Drilling Down the Bakken Learning Curve

Drilling Down the Bakken Learning Curve
Michael Redlinger

Improvements in horizontal drilling have helped spark the “tight oil revolution” that has unleashed U.S. shale plays and reversed the decades-long decline in domestic onshore oil production. The current oil price environment now threatens to turn the shale boom into a bust. Whether drilling activity can survive depends in part on whether companies can reduce the cost of drilling wells. 


In this paper, I investigate how learning-by-doing has reduced the cost of drilling horizontal wells in the Bakken Shale Play. I use data on oil wells drilled in North Dakota from 2005 to 2014 to measure how firms reduce drilling times as they acquire experience. The results show that as firms gain experience in the Bakken, they drill wells faster. A doubling of a drilling rig's experience leads to a 5% reduction in the time to drill a well, which translates into a cost savings of about $31,000 per well. Given that on average a rig drills eight wells per year in the Bakken, a rig is expected to reduce the time it takes to drill a well by 11% over its first year.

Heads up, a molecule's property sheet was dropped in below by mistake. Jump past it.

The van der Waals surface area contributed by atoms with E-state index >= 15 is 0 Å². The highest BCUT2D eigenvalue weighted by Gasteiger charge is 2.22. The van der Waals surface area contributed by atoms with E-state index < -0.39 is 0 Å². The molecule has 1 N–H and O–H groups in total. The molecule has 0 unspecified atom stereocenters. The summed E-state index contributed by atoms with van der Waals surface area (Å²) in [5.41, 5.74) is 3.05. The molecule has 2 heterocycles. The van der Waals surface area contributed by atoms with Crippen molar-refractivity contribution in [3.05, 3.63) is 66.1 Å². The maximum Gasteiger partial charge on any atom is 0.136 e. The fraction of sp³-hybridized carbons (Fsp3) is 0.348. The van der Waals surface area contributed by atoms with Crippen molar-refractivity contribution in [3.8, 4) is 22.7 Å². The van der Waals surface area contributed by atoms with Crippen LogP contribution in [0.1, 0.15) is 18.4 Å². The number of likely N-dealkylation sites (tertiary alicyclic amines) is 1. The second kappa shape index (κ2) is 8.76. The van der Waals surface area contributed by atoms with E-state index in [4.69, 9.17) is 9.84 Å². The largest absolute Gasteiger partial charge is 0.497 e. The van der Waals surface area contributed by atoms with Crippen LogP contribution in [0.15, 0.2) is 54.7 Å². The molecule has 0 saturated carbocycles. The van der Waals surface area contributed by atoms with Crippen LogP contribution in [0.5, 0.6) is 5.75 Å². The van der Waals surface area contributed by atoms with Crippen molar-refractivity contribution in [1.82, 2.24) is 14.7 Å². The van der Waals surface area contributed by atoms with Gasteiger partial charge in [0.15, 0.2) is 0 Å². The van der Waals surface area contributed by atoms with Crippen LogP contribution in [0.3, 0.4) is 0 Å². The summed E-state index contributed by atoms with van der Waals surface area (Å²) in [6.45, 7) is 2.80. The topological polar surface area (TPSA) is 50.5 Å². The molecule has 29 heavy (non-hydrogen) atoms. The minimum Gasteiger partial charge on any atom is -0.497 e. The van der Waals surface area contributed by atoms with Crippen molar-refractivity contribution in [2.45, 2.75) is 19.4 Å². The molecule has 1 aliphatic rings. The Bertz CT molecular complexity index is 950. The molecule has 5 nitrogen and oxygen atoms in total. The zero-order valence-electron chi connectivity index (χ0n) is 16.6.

Furthermore, I find evidence of “organizational forgetting”, increases in drilling times, by rigs resulting from breaks in between drilling wells. This suggests drilling productivity will be negatively impacted by the current decline in rig activity. Lastly, I find no evidence of learning spillovers across firms, which implies firms internalize the knowledge gained that is relevant for reducing drilling times in subsequent wells but that this information does not spread through the industry.

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